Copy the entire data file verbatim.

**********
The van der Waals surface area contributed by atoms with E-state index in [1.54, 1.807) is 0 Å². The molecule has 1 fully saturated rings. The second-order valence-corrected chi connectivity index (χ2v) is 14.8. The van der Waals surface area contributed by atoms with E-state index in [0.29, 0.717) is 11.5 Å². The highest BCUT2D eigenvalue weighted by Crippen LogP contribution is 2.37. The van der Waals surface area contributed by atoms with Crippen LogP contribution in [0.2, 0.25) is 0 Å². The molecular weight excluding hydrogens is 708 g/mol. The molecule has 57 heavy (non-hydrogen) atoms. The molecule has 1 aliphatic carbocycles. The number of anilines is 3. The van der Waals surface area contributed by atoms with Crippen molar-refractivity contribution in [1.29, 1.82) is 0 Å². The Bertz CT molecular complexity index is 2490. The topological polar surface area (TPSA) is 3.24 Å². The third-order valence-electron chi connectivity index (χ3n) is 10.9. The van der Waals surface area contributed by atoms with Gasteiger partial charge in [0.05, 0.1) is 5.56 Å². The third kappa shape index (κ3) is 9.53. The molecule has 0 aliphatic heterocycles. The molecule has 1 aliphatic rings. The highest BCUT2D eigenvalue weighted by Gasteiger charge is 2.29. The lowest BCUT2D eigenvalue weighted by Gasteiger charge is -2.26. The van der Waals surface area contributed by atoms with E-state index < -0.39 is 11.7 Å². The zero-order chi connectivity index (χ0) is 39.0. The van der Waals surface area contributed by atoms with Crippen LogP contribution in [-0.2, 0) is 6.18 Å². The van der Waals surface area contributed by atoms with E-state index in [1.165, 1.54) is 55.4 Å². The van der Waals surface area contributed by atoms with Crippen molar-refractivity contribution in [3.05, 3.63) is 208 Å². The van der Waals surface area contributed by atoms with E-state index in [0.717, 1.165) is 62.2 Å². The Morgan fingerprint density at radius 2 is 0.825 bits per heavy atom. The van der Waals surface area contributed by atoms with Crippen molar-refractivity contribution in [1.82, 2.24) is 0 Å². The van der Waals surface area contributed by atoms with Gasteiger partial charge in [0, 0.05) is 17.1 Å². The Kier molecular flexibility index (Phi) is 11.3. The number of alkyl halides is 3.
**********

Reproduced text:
The van der Waals surface area contributed by atoms with E-state index in [1.54, 1.807) is 0 Å². The molecule has 1 fully saturated rings. The second-order valence-corrected chi connectivity index (χ2v) is 14.8. The van der Waals surface area contributed by atoms with E-state index in [0.29, 0.717) is 11.5 Å². The highest BCUT2D eigenvalue weighted by Crippen LogP contribution is 2.37. The van der Waals surface area contributed by atoms with Crippen LogP contribution in [0.2, 0.25) is 0 Å². The molecular weight excluding hydrogens is 708 g/mol. The molecule has 57 heavy (non-hydrogen) atoms. The molecule has 1 aliphatic carbocycles. The number of anilines is 3. The van der Waals surface area contributed by atoms with Crippen molar-refractivity contribution in [1.29, 1.82) is 0 Å². The Bertz CT molecular complexity index is 2490. The topological polar surface area (TPSA) is 3.24 Å². The third-order valence-electron chi connectivity index (χ3n) is 10.9. The van der Waals surface area contributed by atoms with Gasteiger partial charge in [0.05, 0.1) is 5.56 Å². The third kappa shape index (κ3) is 9.53. The molecule has 0 aliphatic heterocycles. The molecule has 1 aliphatic rings. The highest BCUT2D eigenvalue weighted by Gasteiger charge is 2.29. The lowest BCUT2D eigenvalue weighted by Gasteiger charge is -2.26. The van der Waals surface area contributed by atoms with E-state index < -0.39 is 11.7 Å². The zero-order chi connectivity index (χ0) is 39.0. The van der Waals surface area contributed by atoms with Crippen LogP contribution in [-0.2, 0) is 6.18 Å². The van der Waals surface area contributed by atoms with E-state index in [1.165, 1.54) is 55.4 Å². The van der Waals surface area contributed by atoms with Crippen molar-refractivity contribution in [3.05, 3.63) is 208 Å². The van der Waals surface area contributed by atoms with E-state index in [0.717, 1.165) is 62.2 Å². The Morgan fingerprint density at radius 2 is 0.825 bits per heavy atom. The van der Waals surface area contributed by atoms with Crippen molar-refractivity contribution in [1.82, 2.24) is 0 Å². The van der Waals surface area contributed by atoms with Gasteiger partial charge in [0, 0.05) is 17.1 Å². The Kier molecular flexibility index (Phi) is 11.3. The number of alkyl halides is 3.